In May of 1954, the Joseph Vincent Realty Corporation applied for (and subsequently received) permission to convert the property from a lodging house into ten apartments.

    Notwithstanding the change, Bertha Miller continued to live at 449 Beacon and operate it as a lodging house until about 1957, but moved thereafter to an apartment at 855 Beacon.

    By 1960, 449 Beacon was owned by Ara Barmakian. In September of 1987, Diran Barmakian filed for (and subsequently received) permission to convert the property from ten apartments to nine apartments.

    In May of 1988, Ara Barmakian converted the property into nine condominium units, the 449 Beacon Street Condominium.

    The Briggs Family Home:

    beac-449-2013-02-1a.jpg

    beac-449-1942-bunting-athenaeum-a.jpg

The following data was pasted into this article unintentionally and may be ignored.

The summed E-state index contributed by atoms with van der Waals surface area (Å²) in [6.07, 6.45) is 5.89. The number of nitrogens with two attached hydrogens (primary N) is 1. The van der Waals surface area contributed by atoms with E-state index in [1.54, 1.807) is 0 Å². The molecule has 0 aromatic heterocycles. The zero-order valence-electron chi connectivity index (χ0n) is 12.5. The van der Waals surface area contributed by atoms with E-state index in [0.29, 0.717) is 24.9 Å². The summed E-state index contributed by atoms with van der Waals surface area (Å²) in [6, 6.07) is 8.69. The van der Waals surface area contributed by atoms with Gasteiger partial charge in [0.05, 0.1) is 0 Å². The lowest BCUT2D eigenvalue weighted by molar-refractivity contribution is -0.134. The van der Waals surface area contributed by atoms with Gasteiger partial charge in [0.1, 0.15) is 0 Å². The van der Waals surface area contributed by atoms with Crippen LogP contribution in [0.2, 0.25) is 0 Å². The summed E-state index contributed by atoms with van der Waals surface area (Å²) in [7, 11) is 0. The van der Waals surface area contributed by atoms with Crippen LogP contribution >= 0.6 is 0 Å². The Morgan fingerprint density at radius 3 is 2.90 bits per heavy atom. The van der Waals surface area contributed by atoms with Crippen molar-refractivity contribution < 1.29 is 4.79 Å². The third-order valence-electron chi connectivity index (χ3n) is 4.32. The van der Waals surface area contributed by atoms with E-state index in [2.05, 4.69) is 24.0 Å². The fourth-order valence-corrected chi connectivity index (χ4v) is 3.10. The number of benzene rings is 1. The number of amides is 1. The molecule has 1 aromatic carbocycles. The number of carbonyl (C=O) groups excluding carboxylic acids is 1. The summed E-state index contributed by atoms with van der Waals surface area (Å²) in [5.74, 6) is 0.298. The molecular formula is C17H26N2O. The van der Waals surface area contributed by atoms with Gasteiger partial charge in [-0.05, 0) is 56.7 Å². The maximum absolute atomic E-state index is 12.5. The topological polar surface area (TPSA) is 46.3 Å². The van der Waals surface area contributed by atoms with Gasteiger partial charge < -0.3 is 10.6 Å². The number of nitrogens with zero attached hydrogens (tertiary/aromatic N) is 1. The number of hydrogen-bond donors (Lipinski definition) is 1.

Source: backbayhouses.org/449-beacon/

    The Briggs 27 Model

    briggs_style27_antique_billiards_table_1.jpg

    briggs_style27_antique_billiards_table_2.jpg

    briggs_style27_antique_billiards_table_3.jpg

    briggs_style27_antique_billiards_table_4.jpg

    briggs_style27_antique_billiards_table_5.jpg

    briggs_style27_antique_billiards_table_6.jpg

    briggs_style27_antique_billiards_table_7.jpg

    briggs_style27_antique_billiards_table_8.jpg

    briggs_style27_antique_billiards_table_9.jpg

    briggs_style27_antique_billiards_table_10.jpg

    The Oliver Briggs Logo

    z16q1mt1zr201.jpg

    Simply Electric!

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Oliver Briggs Pool Table Info

  • Title: Oliver Briggs Pool Table Info
  • Author: (Jim A)
  • Published: 12/27/2007 10:37:05 AM